School food services directors across Colorado and the country breathed a sigh of relief this week after United States Department of Agriculture rules limiting meat and grain portion sizes in school lunches were permanently relaxed last Friday. The rules had been temporarily eased in December 2012, but there was no guarantee of a long-term lift on the new requirements until federal officials completed the laborious rule-change process.
For students, the relaxed rules mean choices like larger burgers, bone-in chicken breasts, sandwiches or a second roll with meals. For food service staff, they mean fewer difficulties with food-ordering and meal-planning, and fewer complaints from high school students, particularly athletes, that lunches don’t fill them up.
While the Healthy, Hunger-Free Kids Act of 2010 ushered in a number of changes meant to make school lunches healthier, the new meat and grain requirements sparked the biggest backlash when they were implemented at the beginning of the 2012-13 school year.
“It was the single concern expressed from one end of the country to the other,” said Kevin Concannon, USDA Undersecretary for Food, Nutrition and Consumer Services.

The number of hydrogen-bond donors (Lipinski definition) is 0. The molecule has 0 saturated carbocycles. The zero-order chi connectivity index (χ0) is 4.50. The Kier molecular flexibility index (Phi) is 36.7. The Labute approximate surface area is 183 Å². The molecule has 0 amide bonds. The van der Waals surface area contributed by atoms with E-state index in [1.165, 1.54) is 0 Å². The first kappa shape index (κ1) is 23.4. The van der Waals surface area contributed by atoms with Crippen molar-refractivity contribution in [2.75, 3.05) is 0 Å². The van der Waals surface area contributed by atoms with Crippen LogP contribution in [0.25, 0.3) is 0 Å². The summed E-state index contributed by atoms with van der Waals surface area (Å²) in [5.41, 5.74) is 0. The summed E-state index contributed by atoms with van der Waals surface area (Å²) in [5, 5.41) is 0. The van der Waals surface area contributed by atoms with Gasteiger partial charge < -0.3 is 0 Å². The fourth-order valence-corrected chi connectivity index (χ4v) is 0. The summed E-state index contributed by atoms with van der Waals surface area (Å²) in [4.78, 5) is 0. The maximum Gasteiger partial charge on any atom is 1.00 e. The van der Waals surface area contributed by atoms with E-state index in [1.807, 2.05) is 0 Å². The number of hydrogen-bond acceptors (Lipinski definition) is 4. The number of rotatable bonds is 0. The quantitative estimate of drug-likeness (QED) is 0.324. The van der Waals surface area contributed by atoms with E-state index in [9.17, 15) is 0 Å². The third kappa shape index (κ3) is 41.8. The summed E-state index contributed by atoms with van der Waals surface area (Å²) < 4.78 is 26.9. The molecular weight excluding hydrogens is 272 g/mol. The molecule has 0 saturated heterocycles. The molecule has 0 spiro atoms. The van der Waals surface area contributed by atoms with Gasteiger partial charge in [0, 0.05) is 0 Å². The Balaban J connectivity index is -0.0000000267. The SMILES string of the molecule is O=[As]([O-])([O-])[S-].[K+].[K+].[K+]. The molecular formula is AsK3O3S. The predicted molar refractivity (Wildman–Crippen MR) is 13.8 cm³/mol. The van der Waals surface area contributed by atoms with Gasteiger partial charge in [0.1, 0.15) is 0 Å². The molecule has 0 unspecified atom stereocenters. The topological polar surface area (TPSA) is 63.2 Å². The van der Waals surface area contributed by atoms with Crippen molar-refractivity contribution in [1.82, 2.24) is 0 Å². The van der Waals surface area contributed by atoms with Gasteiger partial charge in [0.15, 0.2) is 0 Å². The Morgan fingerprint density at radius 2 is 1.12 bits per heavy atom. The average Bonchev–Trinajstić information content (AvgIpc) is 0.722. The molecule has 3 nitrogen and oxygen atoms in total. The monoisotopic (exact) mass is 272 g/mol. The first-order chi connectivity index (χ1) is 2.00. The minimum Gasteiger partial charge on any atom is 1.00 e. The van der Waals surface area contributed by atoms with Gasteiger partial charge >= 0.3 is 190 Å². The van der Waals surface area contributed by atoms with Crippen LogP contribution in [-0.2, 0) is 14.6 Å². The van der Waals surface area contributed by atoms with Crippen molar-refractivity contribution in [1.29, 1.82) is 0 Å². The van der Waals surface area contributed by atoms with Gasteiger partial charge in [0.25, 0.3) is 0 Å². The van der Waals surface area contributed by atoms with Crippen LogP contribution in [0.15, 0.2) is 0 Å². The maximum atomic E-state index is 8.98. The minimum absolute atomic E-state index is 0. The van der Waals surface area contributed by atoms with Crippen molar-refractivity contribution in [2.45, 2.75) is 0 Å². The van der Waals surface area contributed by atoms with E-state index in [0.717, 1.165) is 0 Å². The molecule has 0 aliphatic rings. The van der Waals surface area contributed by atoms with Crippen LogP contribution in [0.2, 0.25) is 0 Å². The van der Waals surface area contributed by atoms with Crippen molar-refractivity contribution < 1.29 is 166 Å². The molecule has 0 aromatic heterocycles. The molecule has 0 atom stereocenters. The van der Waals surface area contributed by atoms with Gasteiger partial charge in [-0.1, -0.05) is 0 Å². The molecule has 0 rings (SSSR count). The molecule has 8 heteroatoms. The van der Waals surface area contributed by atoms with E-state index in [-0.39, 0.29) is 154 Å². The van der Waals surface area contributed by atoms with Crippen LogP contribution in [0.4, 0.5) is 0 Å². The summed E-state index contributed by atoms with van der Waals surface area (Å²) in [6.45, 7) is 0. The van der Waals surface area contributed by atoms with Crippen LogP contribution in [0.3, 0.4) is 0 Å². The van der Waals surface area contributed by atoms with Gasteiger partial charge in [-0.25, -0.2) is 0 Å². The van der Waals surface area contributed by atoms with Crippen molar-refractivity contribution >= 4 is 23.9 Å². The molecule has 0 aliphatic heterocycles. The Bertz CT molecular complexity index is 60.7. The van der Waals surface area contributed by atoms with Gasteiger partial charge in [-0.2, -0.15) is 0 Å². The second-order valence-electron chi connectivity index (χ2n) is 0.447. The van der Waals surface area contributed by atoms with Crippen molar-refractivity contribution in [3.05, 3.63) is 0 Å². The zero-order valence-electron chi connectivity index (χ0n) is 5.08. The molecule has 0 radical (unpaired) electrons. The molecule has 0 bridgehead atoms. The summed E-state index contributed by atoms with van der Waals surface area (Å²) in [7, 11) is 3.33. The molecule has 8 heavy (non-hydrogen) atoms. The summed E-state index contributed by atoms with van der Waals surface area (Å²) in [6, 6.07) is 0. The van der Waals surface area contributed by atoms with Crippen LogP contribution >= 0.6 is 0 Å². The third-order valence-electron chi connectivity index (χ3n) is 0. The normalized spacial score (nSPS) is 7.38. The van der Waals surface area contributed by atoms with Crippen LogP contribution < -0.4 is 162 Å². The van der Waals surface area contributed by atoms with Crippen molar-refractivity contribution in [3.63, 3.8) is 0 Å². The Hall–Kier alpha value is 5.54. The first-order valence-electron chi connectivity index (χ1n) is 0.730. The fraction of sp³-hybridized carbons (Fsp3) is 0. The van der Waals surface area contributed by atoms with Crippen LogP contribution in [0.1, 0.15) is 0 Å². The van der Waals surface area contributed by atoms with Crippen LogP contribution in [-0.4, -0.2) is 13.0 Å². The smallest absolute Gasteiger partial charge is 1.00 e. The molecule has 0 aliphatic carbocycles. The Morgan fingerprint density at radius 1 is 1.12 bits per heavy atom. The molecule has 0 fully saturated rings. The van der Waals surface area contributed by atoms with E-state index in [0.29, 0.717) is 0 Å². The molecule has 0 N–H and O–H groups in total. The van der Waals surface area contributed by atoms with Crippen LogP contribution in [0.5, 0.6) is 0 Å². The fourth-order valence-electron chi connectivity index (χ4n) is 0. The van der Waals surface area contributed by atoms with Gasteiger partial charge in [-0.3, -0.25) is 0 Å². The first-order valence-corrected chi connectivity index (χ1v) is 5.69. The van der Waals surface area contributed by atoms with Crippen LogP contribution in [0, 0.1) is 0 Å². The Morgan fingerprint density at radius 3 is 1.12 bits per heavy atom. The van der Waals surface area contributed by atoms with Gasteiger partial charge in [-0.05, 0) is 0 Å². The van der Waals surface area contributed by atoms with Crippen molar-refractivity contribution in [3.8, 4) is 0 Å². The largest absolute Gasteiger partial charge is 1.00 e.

In addition to complaints from school districts in Colorado, Concannon said state “cattle interests were particularly concerned about the meat issue and the limitations.”
In December 2012, the USDA agreed to a temporary rule change that would allow larger portions of meat, pasta, bread and other grain items as long as the overall meal complied with calorie limits set for each age group. The vast majority of districts took advantage of temporary rule change, said Concannon. Not surprisingly, the response to the permanent rule relaxation has been enthusiastic.
“We know it was well received,” said Concannon. “People who work in the food service lines were the most outspoken in their appreciation.”